Java Generics allow you to declare something like this.

ArrayList<Person> foo = new ArrayList<Person>();

On the surface it looks the same, and it sort-of is. The compiler will also prevent you from putting things that aren't Person into the list.

The difference is what happens behind the scenes. Unlike C#, Java does not go and build a special ListOfPerson - it just uses the plain old ArrayList which has always been in Java. When you get things out of the array, the usual Person p = (Person)foo.get(1); casting-dance still has to be done. The compiler is saving you the key-presses, but the speed hit/casting is still incurred just like it always was.
When people mention "Type Erasure" this is what they're talking about. The compiler inserts the casts for you, and then 'erases' the fact that it's meant to be a list of Person not just Object

The benefit of this approach is that old code which doesn't understand generics doesn't have to care. It's still dealing with the same old ArrayList as it always has. This is more important in the java world because they wanted to support compiling code using Java 5 with generics, and having it run on old 1.4 or previous JVM's, which microsoft deliberately decided not to bother with.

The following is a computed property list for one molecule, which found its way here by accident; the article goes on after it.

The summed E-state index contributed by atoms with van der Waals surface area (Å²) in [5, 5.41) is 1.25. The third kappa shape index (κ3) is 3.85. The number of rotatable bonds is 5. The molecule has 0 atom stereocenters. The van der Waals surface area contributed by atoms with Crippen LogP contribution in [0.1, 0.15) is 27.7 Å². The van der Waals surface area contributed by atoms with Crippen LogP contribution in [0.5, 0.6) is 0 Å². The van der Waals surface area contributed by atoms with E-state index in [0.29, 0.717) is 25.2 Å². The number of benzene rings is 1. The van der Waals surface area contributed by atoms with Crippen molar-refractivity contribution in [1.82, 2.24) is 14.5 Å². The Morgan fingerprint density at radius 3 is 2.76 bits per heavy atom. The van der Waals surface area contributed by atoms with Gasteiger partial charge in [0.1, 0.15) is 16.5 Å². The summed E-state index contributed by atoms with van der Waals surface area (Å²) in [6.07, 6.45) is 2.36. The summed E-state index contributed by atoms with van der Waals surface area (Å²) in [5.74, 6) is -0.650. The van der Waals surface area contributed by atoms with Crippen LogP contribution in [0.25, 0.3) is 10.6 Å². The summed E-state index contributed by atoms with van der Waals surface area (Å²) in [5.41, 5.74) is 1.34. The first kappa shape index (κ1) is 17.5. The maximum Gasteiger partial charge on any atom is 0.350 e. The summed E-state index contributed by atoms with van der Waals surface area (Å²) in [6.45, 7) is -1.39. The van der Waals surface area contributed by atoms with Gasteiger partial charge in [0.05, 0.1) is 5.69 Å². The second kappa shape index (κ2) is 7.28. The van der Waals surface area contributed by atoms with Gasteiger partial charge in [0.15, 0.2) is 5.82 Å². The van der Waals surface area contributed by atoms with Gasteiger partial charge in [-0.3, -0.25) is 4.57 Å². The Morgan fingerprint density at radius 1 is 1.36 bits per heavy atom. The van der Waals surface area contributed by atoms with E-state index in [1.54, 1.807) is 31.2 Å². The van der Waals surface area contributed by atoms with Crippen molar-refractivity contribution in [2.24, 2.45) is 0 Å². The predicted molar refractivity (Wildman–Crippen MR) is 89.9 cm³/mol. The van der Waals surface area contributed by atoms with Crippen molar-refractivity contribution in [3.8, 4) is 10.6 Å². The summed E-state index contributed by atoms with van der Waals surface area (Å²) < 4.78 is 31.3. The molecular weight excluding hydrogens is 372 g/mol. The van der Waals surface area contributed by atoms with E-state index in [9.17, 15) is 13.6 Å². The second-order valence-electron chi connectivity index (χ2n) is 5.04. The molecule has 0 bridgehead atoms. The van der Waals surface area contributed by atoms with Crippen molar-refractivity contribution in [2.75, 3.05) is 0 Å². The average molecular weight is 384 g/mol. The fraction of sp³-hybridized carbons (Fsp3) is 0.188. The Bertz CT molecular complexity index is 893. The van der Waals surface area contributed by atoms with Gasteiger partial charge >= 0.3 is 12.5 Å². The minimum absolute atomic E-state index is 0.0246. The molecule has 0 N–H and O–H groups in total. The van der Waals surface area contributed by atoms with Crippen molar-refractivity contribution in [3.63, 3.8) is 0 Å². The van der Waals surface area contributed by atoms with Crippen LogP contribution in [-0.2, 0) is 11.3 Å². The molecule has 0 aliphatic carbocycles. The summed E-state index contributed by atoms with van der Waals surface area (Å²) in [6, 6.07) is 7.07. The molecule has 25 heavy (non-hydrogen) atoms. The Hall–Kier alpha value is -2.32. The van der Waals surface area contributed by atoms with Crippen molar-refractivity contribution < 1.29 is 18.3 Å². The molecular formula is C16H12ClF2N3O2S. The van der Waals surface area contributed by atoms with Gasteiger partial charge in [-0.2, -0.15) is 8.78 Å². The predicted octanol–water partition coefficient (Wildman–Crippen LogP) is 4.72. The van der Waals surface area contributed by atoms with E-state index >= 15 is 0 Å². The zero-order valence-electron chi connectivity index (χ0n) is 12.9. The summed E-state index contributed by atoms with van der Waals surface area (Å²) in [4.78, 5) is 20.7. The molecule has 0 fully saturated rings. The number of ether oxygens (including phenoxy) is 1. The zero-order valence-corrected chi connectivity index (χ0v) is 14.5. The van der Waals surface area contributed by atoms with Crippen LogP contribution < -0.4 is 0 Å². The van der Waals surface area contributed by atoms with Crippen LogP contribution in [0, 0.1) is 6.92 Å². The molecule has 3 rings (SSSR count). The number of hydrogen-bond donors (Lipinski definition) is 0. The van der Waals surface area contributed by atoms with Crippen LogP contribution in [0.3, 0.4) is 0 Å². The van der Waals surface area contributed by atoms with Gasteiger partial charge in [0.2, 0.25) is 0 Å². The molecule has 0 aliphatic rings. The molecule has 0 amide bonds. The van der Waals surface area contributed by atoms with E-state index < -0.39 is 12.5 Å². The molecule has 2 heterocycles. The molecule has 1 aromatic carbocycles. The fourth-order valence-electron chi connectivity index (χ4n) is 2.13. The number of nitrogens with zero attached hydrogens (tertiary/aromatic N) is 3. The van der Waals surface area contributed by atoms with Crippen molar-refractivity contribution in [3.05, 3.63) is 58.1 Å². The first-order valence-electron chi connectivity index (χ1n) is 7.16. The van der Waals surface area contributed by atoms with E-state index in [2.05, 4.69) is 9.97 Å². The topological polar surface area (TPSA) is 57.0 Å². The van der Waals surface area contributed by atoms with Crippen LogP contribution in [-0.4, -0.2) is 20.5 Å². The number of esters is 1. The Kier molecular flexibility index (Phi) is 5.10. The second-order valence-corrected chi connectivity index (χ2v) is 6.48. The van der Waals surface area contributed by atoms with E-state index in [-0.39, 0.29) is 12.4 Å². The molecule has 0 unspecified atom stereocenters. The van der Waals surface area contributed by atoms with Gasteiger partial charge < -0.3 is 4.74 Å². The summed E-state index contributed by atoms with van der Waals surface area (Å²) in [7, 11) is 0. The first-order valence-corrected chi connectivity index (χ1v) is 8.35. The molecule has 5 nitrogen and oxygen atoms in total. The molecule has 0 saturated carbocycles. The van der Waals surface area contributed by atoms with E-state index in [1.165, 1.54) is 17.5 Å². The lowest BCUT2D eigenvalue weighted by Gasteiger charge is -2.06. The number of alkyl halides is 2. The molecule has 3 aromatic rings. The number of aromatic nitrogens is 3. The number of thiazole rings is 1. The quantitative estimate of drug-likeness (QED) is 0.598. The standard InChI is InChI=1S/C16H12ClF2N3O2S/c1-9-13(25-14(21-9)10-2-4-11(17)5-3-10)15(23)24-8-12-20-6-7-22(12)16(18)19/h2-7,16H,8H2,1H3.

The downside is the speed hit I mentioned previously, and also because there is no ListOfPerson pseudo-class or anything like that going into the .class files, code that looks at it later on (with reflection, or if you pull it out of another collection where it's been converted into Object or so on) can't tell in any way that it's meant to be a list containing only Person and not just any other array list.